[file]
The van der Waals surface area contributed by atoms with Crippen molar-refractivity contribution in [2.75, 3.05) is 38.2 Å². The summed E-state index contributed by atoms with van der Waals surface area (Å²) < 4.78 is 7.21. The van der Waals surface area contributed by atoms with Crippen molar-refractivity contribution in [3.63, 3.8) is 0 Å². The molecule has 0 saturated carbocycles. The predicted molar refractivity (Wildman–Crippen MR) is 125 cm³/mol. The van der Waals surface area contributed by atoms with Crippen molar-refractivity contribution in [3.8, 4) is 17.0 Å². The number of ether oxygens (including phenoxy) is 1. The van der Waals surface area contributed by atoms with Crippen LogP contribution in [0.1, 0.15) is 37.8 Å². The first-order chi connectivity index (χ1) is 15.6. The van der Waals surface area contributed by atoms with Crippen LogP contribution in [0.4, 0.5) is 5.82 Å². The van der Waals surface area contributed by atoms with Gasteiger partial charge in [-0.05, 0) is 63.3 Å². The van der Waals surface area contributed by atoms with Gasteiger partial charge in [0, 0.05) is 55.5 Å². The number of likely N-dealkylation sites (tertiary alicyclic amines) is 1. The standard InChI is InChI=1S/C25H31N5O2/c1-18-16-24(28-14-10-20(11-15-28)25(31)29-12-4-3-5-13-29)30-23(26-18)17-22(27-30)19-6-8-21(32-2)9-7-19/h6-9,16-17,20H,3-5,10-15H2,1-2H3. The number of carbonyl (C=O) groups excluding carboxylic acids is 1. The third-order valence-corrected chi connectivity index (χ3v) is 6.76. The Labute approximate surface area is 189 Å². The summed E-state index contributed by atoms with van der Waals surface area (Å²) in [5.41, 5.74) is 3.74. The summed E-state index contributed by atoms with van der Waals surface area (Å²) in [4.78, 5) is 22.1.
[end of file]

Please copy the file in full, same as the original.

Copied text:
The van der Waals surface area contributed by atoms with Crippen molar-refractivity contribution in [2.75, 3.05) is 38.2 Å². The summed E-state index contributed by atoms with van der Waals surface area (Å²) < 4.78 is 7.21. The van der Waals surface area contributed by atoms with Crippen molar-refractivity contribution in [3.63, 3.8) is 0 Å². The molecule has 0 saturated carbocycles. The predicted molar refractivity (Wildman–Crippen MR) is 125 cm³/mol. The van der Waals surface area contributed by atoms with Crippen molar-refractivity contribution in [3.8, 4) is 17.0 Å². The number of ether oxygens (including phenoxy) is 1. The van der Waals surface area contributed by atoms with Crippen LogP contribution in [0.1, 0.15) is 37.8 Å². The first-order chi connectivity index (χ1) is 15.6. The van der Waals surface area contributed by atoms with Crippen LogP contribution in [0.4, 0.5) is 5.82 Å². The van der Waals surface area contributed by atoms with Gasteiger partial charge in [-0.05, 0) is 63.3 Å². The van der Waals surface area contributed by atoms with Gasteiger partial charge in [0, 0.05) is 55.5 Å². The number of likely N-dealkylation sites (tertiary alicyclic amines) is 1. The standard InChI is InChI=1S/C25H31N5O2/c1-18-16-24(28-14-10-20(11-15-28)25(31)29-12-4-3-5-13-29)30-23(26-18)17-22(27-30)19-6-8-21(32-2)9-7-19/h6-9,16-17,20H,3-5,10-15H2,1-2H3. The number of carbonyl (C=O) groups excluding carboxylic acids is 1. The third-order valence-corrected chi connectivity index (χ3v) is 6.76. The Labute approximate surface area is 189 Å². The summed E-state index contributed by atoms with van der Waals surface area (Å²) in [5.41, 5.74) is 3.74. The summed E-state index contributed by atoms with van der Waals surface area (Å²) in [4.78, 5) is 22.1.